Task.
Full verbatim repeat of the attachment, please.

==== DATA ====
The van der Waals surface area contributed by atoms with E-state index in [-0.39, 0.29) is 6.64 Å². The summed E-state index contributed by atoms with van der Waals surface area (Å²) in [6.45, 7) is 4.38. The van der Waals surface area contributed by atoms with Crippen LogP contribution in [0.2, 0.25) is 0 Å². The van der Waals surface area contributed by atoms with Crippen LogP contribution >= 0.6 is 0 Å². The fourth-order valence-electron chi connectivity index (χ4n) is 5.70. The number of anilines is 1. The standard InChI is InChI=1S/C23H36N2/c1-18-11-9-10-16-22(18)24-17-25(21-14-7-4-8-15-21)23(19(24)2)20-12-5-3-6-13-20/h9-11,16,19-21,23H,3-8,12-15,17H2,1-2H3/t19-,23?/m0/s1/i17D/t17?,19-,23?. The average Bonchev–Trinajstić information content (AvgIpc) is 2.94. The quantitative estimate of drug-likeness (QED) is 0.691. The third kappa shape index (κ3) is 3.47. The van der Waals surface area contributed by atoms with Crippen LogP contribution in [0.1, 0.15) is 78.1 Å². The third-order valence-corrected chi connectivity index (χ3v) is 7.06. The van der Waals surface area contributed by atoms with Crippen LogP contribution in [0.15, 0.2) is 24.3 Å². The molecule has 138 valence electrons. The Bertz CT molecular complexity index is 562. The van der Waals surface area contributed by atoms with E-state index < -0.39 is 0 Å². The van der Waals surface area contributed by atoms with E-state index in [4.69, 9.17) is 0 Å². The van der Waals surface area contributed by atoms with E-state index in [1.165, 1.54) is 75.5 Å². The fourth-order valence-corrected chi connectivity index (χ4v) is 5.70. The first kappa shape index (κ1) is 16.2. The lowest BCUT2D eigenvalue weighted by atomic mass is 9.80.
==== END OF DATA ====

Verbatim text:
The van der Waals surface area contributed by atoms with E-state index in [-0.39, 0.29) is 6.64 Å². The summed E-state index contributed by atoms with van der Waals surface area (Å²) in [6.45, 7) is 4.38. The van der Waals surface area contributed by atoms with Crippen LogP contribution in [0.2, 0.25) is 0 Å². The van der Waals surface area contributed by atoms with Crippen LogP contribution >= 0.6 is 0 Å². The fourth-order valence-electron chi connectivity index (χ4n) is 5.70. The number of anilines is 1. The standard InChI is InChI=1S/C23H36N2/c1-18-11-9-10-16-22(18)24-17-25(21-14-7-4-8-15-21)23(19(24)2)20-12-5-3-6-13-20/h9-11,16,19-21,23H,3-8,12-15,17H2,1-2H3/t19-,23?/m0/s1/i17D/t17?,19-,23?. The average Bonchev–Trinajstić information content (AvgIpc) is 2.94. The quantitative estimate of drug-likeness (QED) is 0.691. The third kappa shape index (κ3) is 3.47. The van der Waals surface area contributed by atoms with Crippen LogP contribution in [0.1, 0.15) is 78.1 Å². The third-order valence-corrected chi connectivity index (χ3v) is 7.06. The van der Waals surface area contributed by atoms with Crippen LogP contribution in [0.15, 0.2) is 24.3 Å². The molecule has 138 valence electrons. The Bertz CT molecular complexity index is 562. The van der Waals surface area contributed by atoms with E-state index < -0.39 is 0 Å². The van der Waals surface area contributed by atoms with E-state index in [4.69, 9.17) is 0 Å². The van der Waals surface area contributed by atoms with E-state index in [1.165, 1.54) is 75.5 Å². The fourth-order valence-corrected chi connectivity index (χ4v) is 5.70. The first kappa shape index (κ1) is 16.2. The lowest BCUT2D eigenvalue weighted by atomic mass is 9.80.